I’ve been writing a lot lately. Writing for long stretches leaves me mentally drained, nearly useless. The words dry up. I stop making sense. I find it increasingly difficult to form coherent sentences that concisely convey my meaning. Eventually I can’t even talk intelligibly.
I recall attending a party after a week of solid writing a few years ago.
“How are you?” my host asked when I arrived.
“Unh.” I muttered. “Good.”
“What have you been up to?” she inquired.
“Um. Writing.” I stopped talking and stared back at her expectantly.
I wanted to be social, but no more words would come. I stood there just staring at her. It didn’t even occur to me to ask how she was doing or what she was up to.
My host looked at me sideways, unsure how to respond to my blank stare. It wasn’t a Halloween party, and yet I was doing a passable impression of a zombie. How does one respond to zombified guests?
Anyway, my point is that I’m in one of those states now. And thus I may have great difficulty making myself understood. Producing words that fit together to express ideas is becoming increasingly difficult.
I’m guessing this is why I failed to explain myself well in my last post. Or at least I am inferring from the response to that last post that there is a gap between what I intended to say and what most people understood me to be saying.
I had three points that I wanted to make in my last post:
- It’s easy to speculate about the connection between actual needs, intentions, and implementation.
- Empirical evidence trumps speculation. Every single time.
- Testers are NOT the only people who gather that empirical evidence.
Given that’s what I meant to say, I certainly didn’t expect UTest, a testing services company, to like the post so much that they would tweet:
We couldn’t agree more! It’s all about the testing!
Yes, it is all about the testing. But—and this is a crucial BUT—it is not all about the testers.
In fact, much of the kind of testing that goes into ensuring alignment between intentions/implementation and actual need is something that testers have very little to do with, and it’s something that cannot ever be outsourced to a testing services company.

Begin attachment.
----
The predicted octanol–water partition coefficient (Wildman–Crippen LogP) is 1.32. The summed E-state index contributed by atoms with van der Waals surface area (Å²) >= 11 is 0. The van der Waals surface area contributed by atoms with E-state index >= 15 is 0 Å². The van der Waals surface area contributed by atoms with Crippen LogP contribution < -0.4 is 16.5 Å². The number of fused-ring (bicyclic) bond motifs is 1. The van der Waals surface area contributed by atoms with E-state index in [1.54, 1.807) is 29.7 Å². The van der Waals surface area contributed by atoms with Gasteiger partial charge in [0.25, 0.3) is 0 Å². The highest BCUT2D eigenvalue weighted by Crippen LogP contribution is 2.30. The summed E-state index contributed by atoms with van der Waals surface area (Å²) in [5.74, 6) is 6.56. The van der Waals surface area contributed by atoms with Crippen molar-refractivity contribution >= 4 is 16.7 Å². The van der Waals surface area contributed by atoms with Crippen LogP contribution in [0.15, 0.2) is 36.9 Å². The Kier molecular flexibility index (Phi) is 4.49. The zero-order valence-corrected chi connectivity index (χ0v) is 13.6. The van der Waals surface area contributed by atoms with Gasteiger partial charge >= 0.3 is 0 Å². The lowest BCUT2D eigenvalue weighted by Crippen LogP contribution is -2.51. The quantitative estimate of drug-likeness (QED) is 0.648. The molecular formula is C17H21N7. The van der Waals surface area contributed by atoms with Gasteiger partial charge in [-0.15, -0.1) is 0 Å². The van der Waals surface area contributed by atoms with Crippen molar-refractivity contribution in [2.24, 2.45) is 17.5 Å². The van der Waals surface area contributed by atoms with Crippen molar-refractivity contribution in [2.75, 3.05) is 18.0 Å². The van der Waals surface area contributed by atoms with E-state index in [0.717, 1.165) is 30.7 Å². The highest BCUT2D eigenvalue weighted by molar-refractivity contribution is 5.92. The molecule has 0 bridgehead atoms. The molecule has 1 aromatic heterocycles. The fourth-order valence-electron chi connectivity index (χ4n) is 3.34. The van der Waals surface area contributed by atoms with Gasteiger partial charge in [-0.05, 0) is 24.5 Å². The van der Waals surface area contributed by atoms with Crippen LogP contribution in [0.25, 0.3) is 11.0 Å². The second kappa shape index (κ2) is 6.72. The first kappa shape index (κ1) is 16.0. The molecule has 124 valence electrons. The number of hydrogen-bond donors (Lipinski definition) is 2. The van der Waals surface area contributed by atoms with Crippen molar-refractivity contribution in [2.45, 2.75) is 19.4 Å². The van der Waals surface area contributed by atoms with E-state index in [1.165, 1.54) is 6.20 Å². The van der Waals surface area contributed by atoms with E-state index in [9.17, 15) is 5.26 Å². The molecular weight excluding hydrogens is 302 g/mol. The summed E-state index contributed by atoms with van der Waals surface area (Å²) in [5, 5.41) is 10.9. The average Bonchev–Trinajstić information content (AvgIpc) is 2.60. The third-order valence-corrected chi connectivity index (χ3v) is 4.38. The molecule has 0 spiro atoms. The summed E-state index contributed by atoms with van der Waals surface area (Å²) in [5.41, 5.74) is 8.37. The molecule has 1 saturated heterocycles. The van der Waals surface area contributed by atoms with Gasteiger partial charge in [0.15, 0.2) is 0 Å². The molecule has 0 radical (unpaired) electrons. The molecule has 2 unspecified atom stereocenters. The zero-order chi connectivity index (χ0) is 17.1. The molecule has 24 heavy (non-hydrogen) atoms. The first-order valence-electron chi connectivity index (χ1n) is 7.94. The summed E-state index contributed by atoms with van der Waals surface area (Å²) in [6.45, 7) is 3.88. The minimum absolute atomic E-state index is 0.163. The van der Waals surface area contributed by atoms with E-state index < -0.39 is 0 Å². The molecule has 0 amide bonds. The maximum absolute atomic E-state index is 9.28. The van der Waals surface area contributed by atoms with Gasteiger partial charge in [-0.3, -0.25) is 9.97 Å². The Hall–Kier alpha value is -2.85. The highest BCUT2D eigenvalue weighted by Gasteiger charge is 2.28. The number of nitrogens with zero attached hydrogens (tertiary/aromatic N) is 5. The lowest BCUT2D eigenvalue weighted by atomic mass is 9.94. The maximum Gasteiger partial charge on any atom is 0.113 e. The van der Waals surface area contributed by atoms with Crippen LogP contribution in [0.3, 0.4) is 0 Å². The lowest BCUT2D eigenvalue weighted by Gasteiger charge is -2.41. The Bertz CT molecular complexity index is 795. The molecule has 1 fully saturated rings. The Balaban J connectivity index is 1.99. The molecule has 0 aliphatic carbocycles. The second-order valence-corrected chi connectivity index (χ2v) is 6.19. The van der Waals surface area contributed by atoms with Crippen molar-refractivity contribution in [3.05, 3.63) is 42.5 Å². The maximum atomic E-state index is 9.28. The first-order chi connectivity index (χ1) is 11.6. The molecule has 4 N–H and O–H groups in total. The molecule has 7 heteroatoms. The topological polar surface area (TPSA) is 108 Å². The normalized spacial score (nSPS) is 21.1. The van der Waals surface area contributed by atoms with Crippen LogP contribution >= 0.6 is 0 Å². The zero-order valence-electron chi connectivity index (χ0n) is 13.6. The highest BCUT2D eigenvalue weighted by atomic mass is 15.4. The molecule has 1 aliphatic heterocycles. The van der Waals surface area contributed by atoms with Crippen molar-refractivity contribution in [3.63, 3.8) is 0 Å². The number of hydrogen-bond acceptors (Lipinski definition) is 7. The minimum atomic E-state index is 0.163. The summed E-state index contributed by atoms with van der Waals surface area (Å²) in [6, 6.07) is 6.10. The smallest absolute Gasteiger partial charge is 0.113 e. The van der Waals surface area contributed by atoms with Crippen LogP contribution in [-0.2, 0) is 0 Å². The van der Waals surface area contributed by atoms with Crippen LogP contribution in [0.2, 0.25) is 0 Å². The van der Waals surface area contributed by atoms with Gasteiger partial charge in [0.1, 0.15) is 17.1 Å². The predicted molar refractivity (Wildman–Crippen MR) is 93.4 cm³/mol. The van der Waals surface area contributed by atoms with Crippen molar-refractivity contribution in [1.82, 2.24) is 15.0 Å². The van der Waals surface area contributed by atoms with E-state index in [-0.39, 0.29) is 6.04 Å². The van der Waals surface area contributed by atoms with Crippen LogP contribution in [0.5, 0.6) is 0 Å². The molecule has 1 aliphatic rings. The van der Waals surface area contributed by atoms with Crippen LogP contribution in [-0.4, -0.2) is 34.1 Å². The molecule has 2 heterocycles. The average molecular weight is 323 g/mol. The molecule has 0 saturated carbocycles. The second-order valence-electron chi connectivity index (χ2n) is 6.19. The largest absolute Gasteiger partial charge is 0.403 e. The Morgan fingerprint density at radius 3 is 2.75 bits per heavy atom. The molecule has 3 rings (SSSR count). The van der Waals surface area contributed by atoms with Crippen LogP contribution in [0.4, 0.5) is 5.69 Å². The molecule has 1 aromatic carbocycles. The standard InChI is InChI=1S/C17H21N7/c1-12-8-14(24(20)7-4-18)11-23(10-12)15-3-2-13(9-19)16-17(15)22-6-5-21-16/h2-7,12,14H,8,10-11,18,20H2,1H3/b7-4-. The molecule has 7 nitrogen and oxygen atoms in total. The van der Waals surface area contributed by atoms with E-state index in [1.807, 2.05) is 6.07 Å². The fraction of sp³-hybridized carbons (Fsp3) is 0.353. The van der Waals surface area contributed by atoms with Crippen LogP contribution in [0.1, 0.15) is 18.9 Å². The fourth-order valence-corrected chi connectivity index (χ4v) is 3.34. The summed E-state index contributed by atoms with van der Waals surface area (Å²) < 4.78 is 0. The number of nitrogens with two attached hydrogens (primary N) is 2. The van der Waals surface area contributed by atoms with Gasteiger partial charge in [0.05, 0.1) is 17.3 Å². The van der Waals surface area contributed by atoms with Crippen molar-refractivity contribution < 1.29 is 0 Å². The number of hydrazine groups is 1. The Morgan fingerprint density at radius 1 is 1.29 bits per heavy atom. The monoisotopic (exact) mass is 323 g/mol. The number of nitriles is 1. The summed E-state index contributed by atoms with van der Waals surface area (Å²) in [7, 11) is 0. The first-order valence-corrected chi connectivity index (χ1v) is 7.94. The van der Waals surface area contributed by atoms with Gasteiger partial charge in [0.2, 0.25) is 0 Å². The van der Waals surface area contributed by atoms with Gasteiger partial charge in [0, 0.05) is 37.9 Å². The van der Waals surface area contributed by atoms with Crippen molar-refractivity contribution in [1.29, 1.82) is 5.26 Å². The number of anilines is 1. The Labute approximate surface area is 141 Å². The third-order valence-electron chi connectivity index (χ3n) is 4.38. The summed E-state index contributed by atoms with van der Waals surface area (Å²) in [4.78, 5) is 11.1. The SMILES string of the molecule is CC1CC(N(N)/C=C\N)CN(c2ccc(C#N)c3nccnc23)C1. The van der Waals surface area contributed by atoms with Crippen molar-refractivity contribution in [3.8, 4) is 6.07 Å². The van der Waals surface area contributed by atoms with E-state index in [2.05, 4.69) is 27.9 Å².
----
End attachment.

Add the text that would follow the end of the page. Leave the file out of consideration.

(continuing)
Let’s look at the sides of the triangle of alignment again:
Actual Need: the value our users and/or customers want.
Intentions: the solution we intend to deliver in order to serve the Actual Need. The product owner, product manager, business analyst, or designer is the one who typically sets the intentions. It’s their job to listen to the cacophony of conflicting requests and demands and suggestions in order to distill a clear product vision. For now let’s just call this person the product owner. They own the product vision and decide what gets built.
Implementation: the solution the team actually delivers.
So who makes sure that the intentions and implementation match the actual needs?
The best person to do this is usually the person who set the intentions in the first place: the product owner. They’re supposed to be steering the project.
If the product owner has no way of verifying that they asked for the right thing and can’t tell whether or not the resulting software delivers the expected value, the project is doomed.
Seriously, I’ve lived through this as a team member and also seen it from the sidelines. The person responsible for setting the intentions needs a way to tell whether the actual needs are being met. They need feedback on the extent to which the intentions they set for the team pointed us in the right direction. Otherwise we end up in a painful cycle of requirements churn that can ultimately end in organizational implosion if we hit the end of the runway before we deliver real value.
Michael Bolton’s story of getting out of the building and picking up sample checks on his lunch hour is fabulous. But to me, it’s not a story about testing. Rather it’s a great story about how having multiple examples are key to truly understanding requirements.
Further, I’ll suggest that in this story Michael was acting as a Team Member rather than a Tester. The fact that Michael is a world class tester is not the most salient part of the story. The important thing is that he noticed the team needed something and he went out of his way to get it.
It is important not to confuse Michael’s initiative as a team member with an exclusive job responsibility of testers. Michael took the initiative. That’s one of the reasons why he is a world class tester. But picking up that sample check is something that a programmer could have done. Or the product owner. Everyone on a project can contribute to establishing a shared understanding of the full scope of the requirements. And everyone has a hand in gathering empirical evidence, not just testers.
Testers happen to be really good at gathering information. Teams need testers. But teams also need the testing mindset to be baked into the culture. Team members need to ask these key questions before taking action:
- How will I know my efforts had the effect I intended?
- How will I know my intentions were correct?
- How will I know my results are delivering real value?
These questions are at the core of the test-first mindset. And the answer to these questions is never, “I’ll just ask the testers.”